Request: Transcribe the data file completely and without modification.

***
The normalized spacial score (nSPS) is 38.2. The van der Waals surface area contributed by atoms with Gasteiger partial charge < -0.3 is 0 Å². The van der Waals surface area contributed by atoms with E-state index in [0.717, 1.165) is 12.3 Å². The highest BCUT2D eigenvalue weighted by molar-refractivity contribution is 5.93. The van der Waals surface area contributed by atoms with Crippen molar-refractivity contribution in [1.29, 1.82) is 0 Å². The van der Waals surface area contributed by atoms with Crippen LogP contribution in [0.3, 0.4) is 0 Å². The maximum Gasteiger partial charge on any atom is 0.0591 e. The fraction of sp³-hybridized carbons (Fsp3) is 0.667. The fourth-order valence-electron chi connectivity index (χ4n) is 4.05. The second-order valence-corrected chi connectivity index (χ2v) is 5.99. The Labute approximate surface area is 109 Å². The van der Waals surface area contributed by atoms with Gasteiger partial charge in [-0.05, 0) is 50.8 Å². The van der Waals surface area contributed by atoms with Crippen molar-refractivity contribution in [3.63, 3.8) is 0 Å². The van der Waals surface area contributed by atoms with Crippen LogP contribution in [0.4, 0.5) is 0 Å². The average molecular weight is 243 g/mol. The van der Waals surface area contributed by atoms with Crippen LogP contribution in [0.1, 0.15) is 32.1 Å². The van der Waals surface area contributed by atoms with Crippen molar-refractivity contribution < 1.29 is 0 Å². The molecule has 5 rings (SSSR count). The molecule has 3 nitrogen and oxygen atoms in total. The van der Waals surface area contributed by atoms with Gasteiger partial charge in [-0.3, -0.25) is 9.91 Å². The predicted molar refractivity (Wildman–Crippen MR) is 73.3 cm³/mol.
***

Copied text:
The normalized spacial score (nSPS) is 38.2. The van der Waals surface area contributed by atoms with Gasteiger partial charge < -0.3 is 0 Å². The van der Waals surface area contributed by atoms with E-state index in [0.717, 1.165) is 12.3 Å². The highest BCUT2D eigenvalue weighted by molar-refractivity contribution is 5.93. The van der Waals surface area contributed by atoms with Crippen molar-refractivity contribution in [1.29, 1.82) is 0 Å². The van der Waals surface area contributed by atoms with Crippen LogP contribution in [0.3, 0.4) is 0 Å². The maximum Gasteiger partial charge on any atom is 0.0591 e. The fraction of sp³-hybridized carbons (Fsp3) is 0.667. The fourth-order valence-electron chi connectivity index (χ4n) is 4.05. The second-order valence-corrected chi connectivity index (χ2v) is 5.99. The Labute approximate surface area is 109 Å². The van der Waals surface area contributed by atoms with Gasteiger partial charge in [-0.05, 0) is 50.8 Å². The van der Waals surface area contributed by atoms with Crippen molar-refractivity contribution in [3.63, 3.8) is 0 Å². The van der Waals surface area contributed by atoms with Crippen LogP contribution in [0.4, 0.5) is 0 Å². The average molecular weight is 243 g/mol. The van der Waals surface area contributed by atoms with Crippen LogP contribution in [0.1, 0.15) is 32.1 Å². The van der Waals surface area contributed by atoms with Crippen molar-refractivity contribution < 1.29 is 0 Å². The molecule has 5 rings (SSSR count). The molecule has 3 nitrogen and oxygen atoms in total. The van der Waals surface area contributed by atoms with Gasteiger partial charge in [-0.3, -0.25) is 9.91 Å². The predicted molar refractivity (Wildman–Crippen MR) is 73.3 cm³/mol.